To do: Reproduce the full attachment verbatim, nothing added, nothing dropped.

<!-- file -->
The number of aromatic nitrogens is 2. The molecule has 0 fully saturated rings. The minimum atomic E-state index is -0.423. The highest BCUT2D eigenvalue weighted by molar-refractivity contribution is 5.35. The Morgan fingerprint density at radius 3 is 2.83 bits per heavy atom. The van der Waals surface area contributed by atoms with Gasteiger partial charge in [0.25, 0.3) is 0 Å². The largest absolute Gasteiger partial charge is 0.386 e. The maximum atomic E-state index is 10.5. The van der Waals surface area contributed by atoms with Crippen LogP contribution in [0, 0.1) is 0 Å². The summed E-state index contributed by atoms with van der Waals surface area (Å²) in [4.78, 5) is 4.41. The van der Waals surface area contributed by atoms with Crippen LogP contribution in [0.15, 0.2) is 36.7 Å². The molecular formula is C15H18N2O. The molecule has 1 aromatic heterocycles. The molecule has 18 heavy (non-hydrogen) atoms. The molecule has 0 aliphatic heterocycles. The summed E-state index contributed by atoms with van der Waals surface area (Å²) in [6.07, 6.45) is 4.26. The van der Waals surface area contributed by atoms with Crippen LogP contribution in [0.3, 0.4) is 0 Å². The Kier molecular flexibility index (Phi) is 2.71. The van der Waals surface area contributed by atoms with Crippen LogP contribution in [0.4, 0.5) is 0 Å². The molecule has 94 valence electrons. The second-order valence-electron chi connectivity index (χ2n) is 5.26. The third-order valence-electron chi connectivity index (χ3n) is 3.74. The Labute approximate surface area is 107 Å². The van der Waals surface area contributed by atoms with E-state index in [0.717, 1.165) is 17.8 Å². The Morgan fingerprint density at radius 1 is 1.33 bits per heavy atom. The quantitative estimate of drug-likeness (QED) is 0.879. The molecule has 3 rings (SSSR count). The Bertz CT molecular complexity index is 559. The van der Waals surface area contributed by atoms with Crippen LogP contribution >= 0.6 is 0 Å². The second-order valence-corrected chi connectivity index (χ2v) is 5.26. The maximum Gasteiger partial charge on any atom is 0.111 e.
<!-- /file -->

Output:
The number of aromatic nitrogens is 2. The molecule has 0 fully saturated rings. The minimum atomic E-state index is -0.423. The highest BCUT2D eigenvalue weighted by molar-refractivity contribution is 5.35. The Morgan fingerprint density at radius 3 is 2.83 bits per heavy atom. The van der Waals surface area contributed by atoms with Gasteiger partial charge in [0.25, 0.3) is 0 Å². The largest absolute Gasteiger partial charge is 0.386 e. The maximum atomic E-state index is 10.5. The van der Waals surface area contributed by atoms with Crippen LogP contribution in [0, 0.1) is 0 Å². The summed E-state index contributed by atoms with van der Waals surface area (Å²) in [4.78, 5) is 4.41. The van der Waals surface area contributed by atoms with Crippen LogP contribution in [0.15, 0.2) is 36.7 Å². The molecular formula is C15H18N2O. The molecule has 1 aromatic heterocycles. The molecule has 18 heavy (non-hydrogen) atoms. The molecule has 0 aliphatic heterocycles. The summed E-state index contributed by atoms with van der Waals surface area (Å²) in [6.07, 6.45) is 4.26. The van der Waals surface area contributed by atoms with Crippen LogP contribution in [0.3, 0.4) is 0 Å². The Kier molecular flexibility index (Phi) is 2.71. The van der Waals surface area contributed by atoms with Crippen LogP contribution in [0.4, 0.5) is 0 Å². The molecule has 94 valence electrons. The second-order valence-electron chi connectivity index (χ2n) is 5.26. The third-order valence-electron chi connectivity index (χ3n) is 3.74. The Labute approximate surface area is 107 Å². The van der Waals surface area contributed by atoms with E-state index in [0.717, 1.165) is 17.8 Å². The Morgan fingerprint density at radius 1 is 1.33 bits per heavy atom. The quantitative estimate of drug-likeness (QED) is 0.879. The molecule has 3 rings (SSSR count). The Bertz CT molecular complexity index is 559. The van der Waals surface area contributed by atoms with Crippen LogP contribution >= 0.6 is 0 Å². The second-order valence-corrected chi connectivity index (χ2v) is 5.26. The maximum Gasteiger partial charge on any atom is 0.111 e.